I Love You
What is love? Most of us feel it – or have felt it – and yet, what we think of as love and what is true love might not be the same thing. In fact, they may even be complete opposites.
At its core, when we refer to love, it is often rooted in self-love. This can be clarified with a parable. A man walks into a restaurant. The waiter asks him what he would like, and he responds, “I love fish!” Naturally, the choicest fish is filleted, cooked, and served up on a nice plate. The man then proceeds to chew and swallow the entire thing.
Is this how one treats something he loves?
The story sounds simple, and yet it reveals a profound lesson. For many of us, when we say, “I love you,” it is really the “I” that we love. We love what we get from people or things. They are all extensions of our ego’s selfishness.
Think about the many relationships in our lives. How many of them are focused on what we get rather than what we give? If we are honest with ourselves, then we will see that what we view as love is often seen in terms of what we receive from the relationship, be it emotional or physical. We love people who give to us, and we view loving relationships as ones in which our friends and spouses give us something. And while it is true that in any relationship one needs to be receiving, it cannot be solely based on that.
The more important basis of a relationship is giving.
Kabbalistically, a true relationship is when one enjoys the sharing more than the receiving. That’s true love. This means that my love for another person awakens within me a greater joy of giving to rather than receiving from them. True love is when my connection towards another person - and the love I feel for that person - makes it as enjoyable and fulfilling to share with him or her as it is to receive from that person.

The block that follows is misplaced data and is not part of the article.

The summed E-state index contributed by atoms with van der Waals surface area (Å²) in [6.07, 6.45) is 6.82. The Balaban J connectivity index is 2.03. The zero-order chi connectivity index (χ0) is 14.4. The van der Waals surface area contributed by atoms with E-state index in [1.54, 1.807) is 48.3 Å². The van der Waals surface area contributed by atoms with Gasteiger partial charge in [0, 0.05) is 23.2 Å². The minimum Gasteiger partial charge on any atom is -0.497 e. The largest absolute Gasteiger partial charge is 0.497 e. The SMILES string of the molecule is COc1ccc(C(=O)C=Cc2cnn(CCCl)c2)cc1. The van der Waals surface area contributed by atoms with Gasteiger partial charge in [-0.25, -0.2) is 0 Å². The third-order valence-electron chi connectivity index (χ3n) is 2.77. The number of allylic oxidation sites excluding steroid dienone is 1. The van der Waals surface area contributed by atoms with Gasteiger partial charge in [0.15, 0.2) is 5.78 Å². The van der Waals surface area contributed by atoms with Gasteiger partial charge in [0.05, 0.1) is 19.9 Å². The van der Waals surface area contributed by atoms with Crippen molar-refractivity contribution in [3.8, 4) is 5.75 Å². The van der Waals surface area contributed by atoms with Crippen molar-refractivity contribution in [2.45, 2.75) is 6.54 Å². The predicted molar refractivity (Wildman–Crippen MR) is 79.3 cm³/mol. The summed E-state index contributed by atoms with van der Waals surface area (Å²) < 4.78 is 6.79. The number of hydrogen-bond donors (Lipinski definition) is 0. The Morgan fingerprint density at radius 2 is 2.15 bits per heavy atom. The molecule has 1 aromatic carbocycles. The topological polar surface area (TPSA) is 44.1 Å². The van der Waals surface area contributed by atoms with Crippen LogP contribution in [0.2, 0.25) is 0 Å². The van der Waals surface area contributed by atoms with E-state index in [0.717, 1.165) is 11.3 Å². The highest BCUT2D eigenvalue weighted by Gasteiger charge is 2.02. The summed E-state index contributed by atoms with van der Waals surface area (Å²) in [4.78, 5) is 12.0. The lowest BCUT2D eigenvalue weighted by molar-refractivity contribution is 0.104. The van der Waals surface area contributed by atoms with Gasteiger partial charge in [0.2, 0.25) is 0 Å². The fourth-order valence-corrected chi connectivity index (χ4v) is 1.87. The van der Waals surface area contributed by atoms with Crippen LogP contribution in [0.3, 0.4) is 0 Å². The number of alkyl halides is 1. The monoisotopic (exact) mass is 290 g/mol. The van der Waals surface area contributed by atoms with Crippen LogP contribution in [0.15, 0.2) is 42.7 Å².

When viewed in this way, how many of our relationships are truly based on love for the other person where our desire to share is greater than our desire to receive?
This isn’t simply an interesting concept. It is also the key to a sustainable, growing relationship - one that’s destined to last. Life – and the blessings in our lives, including our relationships – is sustained by the Light of the Creator. The way to bring more of the Light into our relationships is to maintain constant appreciation and a desire to impart. This is what keeps our love alive and growing.
However, the opposite is true as well. Love founded on “what can I get?” will always crumble because it is not bringing in the Light of the Creator which can sustain it. When we work and focus our relationships on sharing more than receiving, we bring the Light into them so they can truly grow and last forever.
This week assess your relationships and decide which ones you want to make last. Now that you are clear on what the deciding forces are, put what you’ve learned into action by awakening a greater desire to find little and big ways to share with your spouse, lover, kids, siblings, and friends. Do this knowing it will bring the Light of the Creator into your loving bonds, thereby making them strong, sustainable, and ever-lasting.
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